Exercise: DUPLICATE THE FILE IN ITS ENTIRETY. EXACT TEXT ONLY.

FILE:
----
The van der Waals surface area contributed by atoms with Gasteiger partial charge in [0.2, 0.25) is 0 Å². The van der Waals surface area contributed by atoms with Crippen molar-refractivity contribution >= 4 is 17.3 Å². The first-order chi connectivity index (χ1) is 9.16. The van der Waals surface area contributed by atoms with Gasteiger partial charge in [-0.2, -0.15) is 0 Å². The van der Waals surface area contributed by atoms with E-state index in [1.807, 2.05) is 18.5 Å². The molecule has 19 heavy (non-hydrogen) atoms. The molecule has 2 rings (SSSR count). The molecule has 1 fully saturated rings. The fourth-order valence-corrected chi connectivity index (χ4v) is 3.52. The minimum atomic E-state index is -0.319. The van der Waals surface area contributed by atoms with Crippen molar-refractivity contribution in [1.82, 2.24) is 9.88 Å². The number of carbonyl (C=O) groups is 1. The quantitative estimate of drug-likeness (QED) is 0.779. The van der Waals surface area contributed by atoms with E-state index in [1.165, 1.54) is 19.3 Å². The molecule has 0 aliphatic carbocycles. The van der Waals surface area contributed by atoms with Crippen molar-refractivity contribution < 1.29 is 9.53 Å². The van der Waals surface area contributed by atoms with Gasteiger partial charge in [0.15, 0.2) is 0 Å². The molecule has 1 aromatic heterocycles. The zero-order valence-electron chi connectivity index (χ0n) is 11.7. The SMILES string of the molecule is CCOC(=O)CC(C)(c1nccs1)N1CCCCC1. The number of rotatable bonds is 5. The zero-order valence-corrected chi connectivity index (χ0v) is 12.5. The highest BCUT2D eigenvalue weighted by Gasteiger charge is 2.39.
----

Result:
The van der Waals surface area contributed by atoms with Gasteiger partial charge in [0.2, 0.25) is 0 Å². The van der Waals surface area contributed by atoms with Crippen molar-refractivity contribution >= 4 is 17.3 Å². The first-order chi connectivity index (χ1) is 9.16. The van der Waals surface area contributed by atoms with Gasteiger partial charge in [-0.2, -0.15) is 0 Å². The van der Waals surface area contributed by atoms with E-state index in [1.807, 2.05) is 18.5 Å². The molecule has 19 heavy (non-hydrogen) atoms. The molecule has 2 rings (SSSR count). The molecule has 1 fully saturated rings. The fourth-order valence-corrected chi connectivity index (χ4v) is 3.52. The minimum atomic E-state index is -0.319. The van der Waals surface area contributed by atoms with Crippen molar-refractivity contribution in [1.82, 2.24) is 9.88 Å². The number of carbonyl (C=O) groups is 1. The quantitative estimate of drug-likeness (QED) is 0.779. The van der Waals surface area contributed by atoms with E-state index in [1.165, 1.54) is 19.3 Å². The molecule has 0 aliphatic carbocycles. The van der Waals surface area contributed by atoms with Crippen molar-refractivity contribution < 1.29 is 9.53 Å². The van der Waals surface area contributed by atoms with Gasteiger partial charge in [0.15, 0.2) is 0 Å². The molecule has 1 aromatic heterocycles. The zero-order valence-electron chi connectivity index (χ0n) is 11.7. The SMILES string of the molecule is CCOC(=O)CC(C)(c1nccs1)N1CCCCC1. The number of rotatable bonds is 5. The zero-order valence-corrected chi connectivity index (χ0v) is 12.5. The highest BCUT2D eigenvalue weighted by Gasteiger charge is 2.39.